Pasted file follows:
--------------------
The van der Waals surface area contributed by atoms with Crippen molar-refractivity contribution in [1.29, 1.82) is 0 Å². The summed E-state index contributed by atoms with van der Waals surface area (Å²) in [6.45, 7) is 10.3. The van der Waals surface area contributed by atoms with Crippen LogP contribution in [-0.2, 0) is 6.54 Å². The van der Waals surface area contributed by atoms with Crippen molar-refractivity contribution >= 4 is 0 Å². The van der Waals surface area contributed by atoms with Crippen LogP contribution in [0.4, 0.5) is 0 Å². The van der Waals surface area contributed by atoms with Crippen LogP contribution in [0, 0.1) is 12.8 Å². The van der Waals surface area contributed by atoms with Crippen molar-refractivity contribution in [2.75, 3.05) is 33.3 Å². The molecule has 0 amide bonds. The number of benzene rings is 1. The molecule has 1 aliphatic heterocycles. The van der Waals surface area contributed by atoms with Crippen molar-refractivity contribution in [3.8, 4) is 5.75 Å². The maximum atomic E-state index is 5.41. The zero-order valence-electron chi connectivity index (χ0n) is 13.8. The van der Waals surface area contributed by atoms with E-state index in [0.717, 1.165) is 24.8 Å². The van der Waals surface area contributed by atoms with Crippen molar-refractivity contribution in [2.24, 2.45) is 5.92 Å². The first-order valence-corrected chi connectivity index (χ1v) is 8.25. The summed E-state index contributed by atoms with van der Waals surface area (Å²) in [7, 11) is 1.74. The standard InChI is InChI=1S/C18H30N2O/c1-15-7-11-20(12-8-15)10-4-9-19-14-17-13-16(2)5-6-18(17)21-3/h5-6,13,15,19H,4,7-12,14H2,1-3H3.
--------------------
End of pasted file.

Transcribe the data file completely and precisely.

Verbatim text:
The van der Waals surface area contributed by atoms with Crippen molar-refractivity contribution in [1.29, 1.82) is 0 Å². The summed E-state index contributed by atoms with van der Waals surface area (Å²) in [6.45, 7) is 10.3. The van der Waals surface area contributed by atoms with Crippen LogP contribution in [-0.2, 0) is 6.54 Å². The van der Waals surface area contributed by atoms with Crippen molar-refractivity contribution >= 4 is 0 Å². The van der Waals surface area contributed by atoms with Crippen LogP contribution in [0.4, 0.5) is 0 Å². The van der Waals surface area contributed by atoms with Crippen LogP contribution in [0, 0.1) is 12.8 Å². The van der Waals surface area contributed by atoms with Crippen molar-refractivity contribution in [2.75, 3.05) is 33.3 Å². The molecule has 0 amide bonds. The number of benzene rings is 1. The molecule has 1 aliphatic heterocycles. The van der Waals surface area contributed by atoms with Crippen molar-refractivity contribution in [3.8, 4) is 5.75 Å². The maximum atomic E-state index is 5.41. The zero-order valence-electron chi connectivity index (χ0n) is 13.8. The van der Waals surface area contributed by atoms with E-state index in [0.717, 1.165) is 24.8 Å². The van der Waals surface area contributed by atoms with Crippen molar-refractivity contribution in [2.24, 2.45) is 5.92 Å². The first-order valence-corrected chi connectivity index (χ1v) is 8.25. The summed E-state index contributed by atoms with van der Waals surface area (Å²) in [7, 11) is 1.74. The standard InChI is InChI=1S/C18H30N2O/c1-15-7-11-20(12-8-15)10-4-9-19-14-17-13-16(2)5-6-18(17)21-3/h5-6,13,15,19H,4,7-12,14H2,1-3H3.